Pemphis (Pemphis acidula).
Leaves and flowers.
Pemphis - Pemphis acidula
Pemphis acidula, commonly known as bantigue (pron. bahn-TEE-geh) or mentigi, is a species of flowering plant in the family Lythraceae. It is a mangrove found throughout most of the tropical Indo-Pacific growing on rocky shores. The genus Pemphis, to which it belongs, was until recently thought to have only this single species, first described in 1775 and long considered the type species, but is now believed to have at least one other.
Pemphis acidula is an evergreen shrub or densely branching small tree usually growing from 0.6 - 8 metres tall, occasionally up to 11 metres. The bole is usually gnarled and much-branched. Occasionally the plant is a dwarf creeping shrublet only 15 cm high.
The leaves are succulent, pointed greyish-green, narrowly elliptic or lanceshaped, and are arranged opposite to each other on thick woody branches. Flattened hairs are found all over the leaves.
Flowers of Pemphis are small and cup-shaped having colours of white or pale pink. The flowers are usually found to bloom throughout the year. Fruits are small, reddish in colour containing around 20 seeds. The seeds burst open after ripening and are transported by wind and water and settle down. If favourable conditions are available, the seed germinates and sprout into a small plant.
Pemphis acidula is a halophyte bush found in coastal locations in the tropical areas of the Indo-Pacific. It is one of the types of shrubs growing in sandy and calcareous soils of the littoral zones of the Indian Ocean and the western and central Pacific Ocean. It is also found in mangroves.
Pemphis acidula (Shrubby
coral pemphis) is tropical and sub-tropical in distribution. It is also called as a
Digging sitck tree. In South Asia, this species is found in Indonesia, Japan, Philippines, Malaysia, Singapore, Sri Lanka, Viet Nam,
Thailand and India.
The tree is sometimes harvested from the wild for local use as a food, medicine and source of timber. The plant is sometimes grown as an ornamental - there is a significant trade in seeds and live plants, especially in Asia, for growing it as a bonsai.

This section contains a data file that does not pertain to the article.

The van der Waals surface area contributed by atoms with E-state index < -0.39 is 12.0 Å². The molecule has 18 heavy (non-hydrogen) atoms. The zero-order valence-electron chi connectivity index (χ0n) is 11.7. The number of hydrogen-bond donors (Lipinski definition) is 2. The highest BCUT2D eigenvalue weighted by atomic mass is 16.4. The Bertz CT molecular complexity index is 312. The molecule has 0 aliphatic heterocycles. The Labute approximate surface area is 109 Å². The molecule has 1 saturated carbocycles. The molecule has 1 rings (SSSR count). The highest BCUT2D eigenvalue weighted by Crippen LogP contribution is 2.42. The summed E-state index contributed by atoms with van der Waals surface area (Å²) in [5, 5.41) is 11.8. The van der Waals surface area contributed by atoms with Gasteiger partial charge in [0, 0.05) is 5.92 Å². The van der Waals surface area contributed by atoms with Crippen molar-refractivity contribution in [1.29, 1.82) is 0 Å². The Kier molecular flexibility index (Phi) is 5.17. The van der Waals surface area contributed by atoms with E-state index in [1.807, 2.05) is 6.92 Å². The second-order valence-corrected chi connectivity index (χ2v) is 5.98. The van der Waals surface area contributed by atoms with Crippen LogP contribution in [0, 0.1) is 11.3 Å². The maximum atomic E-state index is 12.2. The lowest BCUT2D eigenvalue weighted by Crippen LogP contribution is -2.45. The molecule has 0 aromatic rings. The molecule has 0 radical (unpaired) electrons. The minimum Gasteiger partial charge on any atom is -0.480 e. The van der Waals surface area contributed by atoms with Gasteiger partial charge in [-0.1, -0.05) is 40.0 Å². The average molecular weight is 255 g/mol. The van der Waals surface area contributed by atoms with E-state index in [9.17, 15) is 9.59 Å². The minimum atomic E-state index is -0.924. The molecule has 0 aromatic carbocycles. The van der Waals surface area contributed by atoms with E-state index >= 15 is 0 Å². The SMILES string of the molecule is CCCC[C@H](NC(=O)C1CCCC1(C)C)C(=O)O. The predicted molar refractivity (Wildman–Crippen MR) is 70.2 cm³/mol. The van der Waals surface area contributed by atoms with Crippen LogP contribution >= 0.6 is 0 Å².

The wood of this species has been traditionally valued in many cultures for it is hard and heavy, as well as resistant to rot and warping. It also has naturally a fine finish and may be fashioned into walking canes, fence posts, tool handles, and even anchors. In Réunion and Mauritius it is known as bois matelot. In the Maldives this hardy wood was used in traditional shipbuilding to hold the planks of the hull together, as well as to fashion "nails" in local sorcery.
Pemphis acidula is also one of the plant species used in bonsai. Due to its tropical preference and typhoon-resistance, it is the most common species for bonsai in the Philippines; but it is also grown as bonsai in Taiwan and the Ryukyu Islands of Japan. Due to its popularity and high value among bonsai enthusiasts, it is among the list of species classified as 'threatened' by the Department of Environment and Natural Resources of the Philippines. The collection, selling, and transport of wild Pemphis acidula is illegal in the Philippines and punishable by fines and imprisonment of up to six years.
In Marovo Island, Tonga, Tahiti, and other South Pacific islands, it is used to make wooden tools such as pestles, tool handles, weapons, and combs.
Edible Uses. The thick, fleshy leaves are used as a pot herb in Asia. The acid tasting leaves are eaten raw or boiled as a vegetable.
The fruits are sometimes eaten.
Medicinal. An infusion of the sap plus a handful of bark has been drunk as an abortifacient.
A filtered infusion of the bark is used as an abortifacient. The bark is used to treat stomatitis.
The bark contains 19 - 43% tannin. In-vitro tests of the bark showed an increased activity on the amplitude and frequency of uterine contractions, which confirms the traditional use in Vanuata as an abortifacient.